Wednesday, January 26, 2011
Less than a week after I returned to London from Singapore, I was already starting to miss good Singaporean food. Thankfully I didn’t have to wait long to try more of it. Nor did I have to go very far to do so.
Just four days after I left Singapore, the Singapore Tourism Board invited me to Madrid for the annual Madrid Fusion food fair and gastronomy summit. The tourism board was hosting A Night in Singapore—the opening event for Madrid Fusion—and I was invited to taste the cuisine of a handful of young, innovative chefs from the best restaurants in Singapore. I couldn’t wait.
I arrived in Madrid on Sunday evening and was taken to Hotel Ritz, a grand dame of a hotel right in the center of the city. After checking into my room, I looked out the window and saw that I was right across the street from the Prado. With one hour left until closing, I hurried over to the museum for a whirlwind visit. I had been to the Prado twice before, but still the vast collection had me in awe of all things Goya, Velazquez, El Greco & co.
The next morning I found myself with some free time for sightseeing in Madrid. I first headed down the street to the Reina Sofia for a healthy dose of modern art. I hadn’t visited the museum since I was 12 years old, and I found that I got a lot more out of it this time than I had in middle school. Aside from the obvious highlight of Picasso’s La Guernica, I was excited to see costumes from Oskar Schlemmer’s Triadic Ballet and other Bauhaus art.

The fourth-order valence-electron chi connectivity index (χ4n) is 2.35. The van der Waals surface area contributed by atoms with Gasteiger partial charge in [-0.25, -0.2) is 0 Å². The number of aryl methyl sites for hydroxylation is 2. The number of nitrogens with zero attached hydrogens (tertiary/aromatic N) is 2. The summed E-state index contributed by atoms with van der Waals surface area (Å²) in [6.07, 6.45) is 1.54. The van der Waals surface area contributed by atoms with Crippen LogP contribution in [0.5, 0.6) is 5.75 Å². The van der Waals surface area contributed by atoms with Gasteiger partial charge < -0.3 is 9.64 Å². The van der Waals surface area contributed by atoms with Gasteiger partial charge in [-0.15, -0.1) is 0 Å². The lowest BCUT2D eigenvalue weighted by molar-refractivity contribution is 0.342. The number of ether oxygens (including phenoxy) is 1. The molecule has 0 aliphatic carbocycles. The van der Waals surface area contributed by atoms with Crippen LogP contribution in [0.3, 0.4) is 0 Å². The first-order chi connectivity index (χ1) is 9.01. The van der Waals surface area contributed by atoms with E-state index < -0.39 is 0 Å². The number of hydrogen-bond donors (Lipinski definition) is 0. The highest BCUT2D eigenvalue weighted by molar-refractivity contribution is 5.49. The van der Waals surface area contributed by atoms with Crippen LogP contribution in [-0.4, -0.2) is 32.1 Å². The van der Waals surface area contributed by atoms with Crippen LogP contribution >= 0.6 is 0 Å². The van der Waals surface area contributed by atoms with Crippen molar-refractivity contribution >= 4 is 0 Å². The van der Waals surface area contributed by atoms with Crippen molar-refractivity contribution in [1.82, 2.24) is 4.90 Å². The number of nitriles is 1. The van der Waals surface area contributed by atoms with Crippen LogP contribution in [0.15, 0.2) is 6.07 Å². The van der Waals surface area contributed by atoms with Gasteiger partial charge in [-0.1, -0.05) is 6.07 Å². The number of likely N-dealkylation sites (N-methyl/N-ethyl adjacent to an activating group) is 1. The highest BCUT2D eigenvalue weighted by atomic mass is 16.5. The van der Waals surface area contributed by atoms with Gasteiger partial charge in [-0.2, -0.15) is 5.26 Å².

Leaving the museum, I met a friend for lunch at Bar Tomate, a stylish restaurant to the north of the museum. Upon hearing that I was in town for the Madrid Fusion food fair, she recommended that I visit the Mercado de San Martin, a food market in the heart of the city. After lunch I walked through the Puerta del Sol and the Plaza Mayor to the steel-and-glass market building.
As soon as I walked in, I knew I was in love with the place. All along the walls were stalls selling tapas of every kind, and in the center were tables for enjoying the food. If I hadn’t just eaten lunch, I could have spent several hours hopping from counter to counter ordering everything from croquetas de jamon to pan con tomate.
But even if I had been hungry, I wouldn’t have indulged. No, I had to save room for the Singaporean food at A Night in Singapore. At 8pm I left the hotel with the others on the press trip, and we headed over to the Circula de Bellas Artes for the event.
We arrived before it started so that we could have time to talk to each chef about his or her food. We started with Ryan Clift, the British-born chef behind the Tippling Club, a restaurant in Singapore that pairs cuisine with creative cocktails mixed by his co-founder, Matthew Bax. The concept was unique, and the food was too. Ryan made a coffee cured ocean trout for one dish, and clams in a hot fluid gel of dashi for another.
Matthew’s cocktails included a Tippled Tea with Ducasse (Champagne, bitters, and an aromatic herbal fog), a Smoky Old Bastard (whisky, tobacco, and orange smoke), and a Bax Beet Pinot 2008 (a faux wine made from beetroot and Fernet, among other ingredients).